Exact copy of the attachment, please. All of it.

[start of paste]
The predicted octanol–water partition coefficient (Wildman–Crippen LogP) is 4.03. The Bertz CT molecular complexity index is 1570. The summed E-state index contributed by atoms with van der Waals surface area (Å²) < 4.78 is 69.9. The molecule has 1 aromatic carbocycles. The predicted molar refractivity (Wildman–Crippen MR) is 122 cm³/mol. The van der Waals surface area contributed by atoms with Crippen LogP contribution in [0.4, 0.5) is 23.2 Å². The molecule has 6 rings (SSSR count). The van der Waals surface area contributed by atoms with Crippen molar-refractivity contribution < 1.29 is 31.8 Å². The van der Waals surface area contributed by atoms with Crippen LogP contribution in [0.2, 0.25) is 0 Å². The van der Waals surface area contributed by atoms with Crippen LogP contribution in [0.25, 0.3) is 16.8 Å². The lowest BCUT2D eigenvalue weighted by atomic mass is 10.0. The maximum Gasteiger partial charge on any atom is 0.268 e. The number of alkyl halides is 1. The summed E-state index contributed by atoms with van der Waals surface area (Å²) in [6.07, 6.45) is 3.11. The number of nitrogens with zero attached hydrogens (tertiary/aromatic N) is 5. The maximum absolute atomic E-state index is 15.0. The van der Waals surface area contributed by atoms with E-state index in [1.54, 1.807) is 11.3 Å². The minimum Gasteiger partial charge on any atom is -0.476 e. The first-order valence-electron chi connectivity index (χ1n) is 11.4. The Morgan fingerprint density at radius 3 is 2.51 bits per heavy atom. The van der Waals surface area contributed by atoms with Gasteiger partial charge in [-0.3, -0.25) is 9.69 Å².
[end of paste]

The predicted octanol–water partition coefficient (Wildman–Crippen LogP) is 4.03. The Bertz CT molecular complexity index is 1570. The summed E-state index contributed by atoms with van der Waals surface area (Å²) < 4.78 is 69.9. The molecule has 1 aromatic carbocycles. The predicted molar refractivity (Wildman–Crippen MR) is 122 cm³/mol. The van der Waals surface area contributed by atoms with Crippen LogP contribution in [0.4, 0.5) is 23.2 Å². The molecule has 6 rings (SSSR count). The van der Waals surface area contributed by atoms with Crippen molar-refractivity contribution < 1.29 is 31.8 Å². The van der Waals surface area contributed by atoms with Crippen LogP contribution in [0.2, 0.25) is 0 Å². The van der Waals surface area contributed by atoms with Crippen LogP contribution in [0.25, 0.3) is 16.8 Å². The lowest BCUT2D eigenvalue weighted by atomic mass is 10.0. The maximum Gasteiger partial charge on any atom is 0.268 e. The number of alkyl halides is 1. The summed E-state index contributed by atoms with van der Waals surface area (Å²) in [6.07, 6.45) is 3.11. The number of nitrogens with zero attached hydrogens (tertiary/aromatic N) is 5. The maximum absolute atomic E-state index is 15.0. The van der Waals surface area contributed by atoms with E-state index in [1.54, 1.807) is 11.3 Å². The minimum Gasteiger partial charge on any atom is -0.476 e. The first-order valence-electron chi connectivity index (χ1n) is 11.4. The Morgan fingerprint density at radius 3 is 2.51 bits per heavy atom. The van der Waals surface area contributed by atoms with Gasteiger partial charge in [-0.3, -0.25) is 9.69 Å².